Active Mobility Advisory Panel Looking Into Bicycle Brake Rules After Tragic Carpark Accident In Jan This Year

Not too long ago in 2019, the buzzword swirling around everywhere was PMD, aka Personal Mobility Device.

Yeap, the ones where our food delivery heroes used as transport tools to send food to our doorsteps.

Following several accidents as a result of PMD usage, they were banned on footpaths in November 2019:

This year, another active mobility device is in the spotlight.

Fixed-gear bicycles, also known as fixies.

Image: Carousell

Active Mobility Advisory Panel Looking Into Regulation For Bicycle Brakes

In January this year, a 13-year-old girl fell to her death while riding a fixed-gear bicycle at a multi-storey carpark located at Pasir Ris.

The girl was riding her friend’s fixed–gear bicycle when she lost control while cycling down the ramp from the seventh to the sixth level.

As a result, she collided with the metal railing at the side of the carpark and was flung out of the carpark and down to the ground.

The Active Mobility Advisory Panel will be conducting a review with regards to the regulation of bicycle brakes in Singapore, following this fatal incident.

Senior Parliamentary Secretary for Transport, Mr Baey Yam Keng, said the panel will conduct the review, which aims to “strike a balance between all stakeholders”, as reported by Straits Times.

Mr Baey also mentioned that the panel will study how other countries are regulating the same issue, examine safety factors and gather inputs from users.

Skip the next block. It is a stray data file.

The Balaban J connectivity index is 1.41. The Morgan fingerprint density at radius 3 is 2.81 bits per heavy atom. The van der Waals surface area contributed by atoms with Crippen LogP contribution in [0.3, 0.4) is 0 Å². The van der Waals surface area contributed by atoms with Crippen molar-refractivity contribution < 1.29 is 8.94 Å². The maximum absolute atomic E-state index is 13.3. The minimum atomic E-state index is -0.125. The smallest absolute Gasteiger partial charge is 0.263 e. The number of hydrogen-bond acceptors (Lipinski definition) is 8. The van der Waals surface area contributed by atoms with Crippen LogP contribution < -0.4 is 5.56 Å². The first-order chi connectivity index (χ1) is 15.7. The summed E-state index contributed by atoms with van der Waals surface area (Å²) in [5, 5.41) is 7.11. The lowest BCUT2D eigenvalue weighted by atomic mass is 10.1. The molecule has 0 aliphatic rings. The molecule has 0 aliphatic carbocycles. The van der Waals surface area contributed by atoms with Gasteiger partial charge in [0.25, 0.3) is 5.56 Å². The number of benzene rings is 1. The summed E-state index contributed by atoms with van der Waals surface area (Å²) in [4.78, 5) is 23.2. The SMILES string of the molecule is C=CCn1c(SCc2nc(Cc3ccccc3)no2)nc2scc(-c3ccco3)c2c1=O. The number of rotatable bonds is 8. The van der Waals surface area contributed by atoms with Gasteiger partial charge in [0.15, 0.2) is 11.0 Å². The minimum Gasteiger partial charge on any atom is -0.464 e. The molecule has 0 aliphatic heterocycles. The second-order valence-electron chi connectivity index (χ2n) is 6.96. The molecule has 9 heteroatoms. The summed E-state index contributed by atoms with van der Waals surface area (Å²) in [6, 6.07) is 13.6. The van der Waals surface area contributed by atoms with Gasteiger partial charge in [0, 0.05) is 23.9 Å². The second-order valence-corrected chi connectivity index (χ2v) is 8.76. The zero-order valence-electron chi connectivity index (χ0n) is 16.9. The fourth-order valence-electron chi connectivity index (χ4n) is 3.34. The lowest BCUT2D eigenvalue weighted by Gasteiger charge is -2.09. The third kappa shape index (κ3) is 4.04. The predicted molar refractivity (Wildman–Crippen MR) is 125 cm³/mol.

The review is expected to be completed by later this year.

Meanwhile, the Land Transport Authority (LTA) said that fixed-gear bicycles require time to learn the skills needed to ride safely and proficiently, similar to conventional bicycles.

It was added that beginners should always learn under supervision.

How Does Fixed-Gear Bicycles Work?

Here’s a quick crash course on how fixies work: These bicycles do not have a freewheel mechanism or brakes.

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They rely on your body and riding techniques to manoeuvre the bike.

Image: YouTube (Global Cycling Network)
Image: YouTube (Global Cycling Network)

Instead of using the brakes like how conventional bicycles work, riders have to decrease their cycling speed in order to stop the bike.

Due to the potential risks fixed-gear bicycles possess, they are either banned or face restricted usage in countries such as Denmark, the Netherlands, Germany and the United Kingdom.

Cyclists in Singapore had pointed out that the cheap and uncomplicated nature of fixed-gear bicycles have attracted quite a following.

The Active Mobility Act

In order to regulate the usage of active mobile devices in Singapore, The Land Transport Authority (LTA) implemented the Active Mobility Act (AMA) in May 2018.

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Bicycles are considered as active mobile devices under the AMA.

There’s a set of rules and code of conduct under this act. This is to enable safer sharing of public paths among various users.


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There are different speed limits set for bicycles when riders are cycling along different paths.

The LTA classifies the paths into:

  1. Cycling Paths
  2. Footpaths
  3. Roads

The general speed limit while riding your bikes on cycling paths and park connectors is 25km/hr.

Image: LTA

These paths usually have yellow markings on the ground:

Image: LTA

As for footpaths, the speed limit for bicycles is 10km/hr.


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These paths do not have the cyclists logos or ‘PCN’ wordings on them.

Image: LTA

Riders are allowed to cycle as long as they keep within the speed limit of the road.

Image: LTA

So while cycling, do take note of the speed limits and ensure the safety of others and yourself.

And please, don’t do what this guy did.


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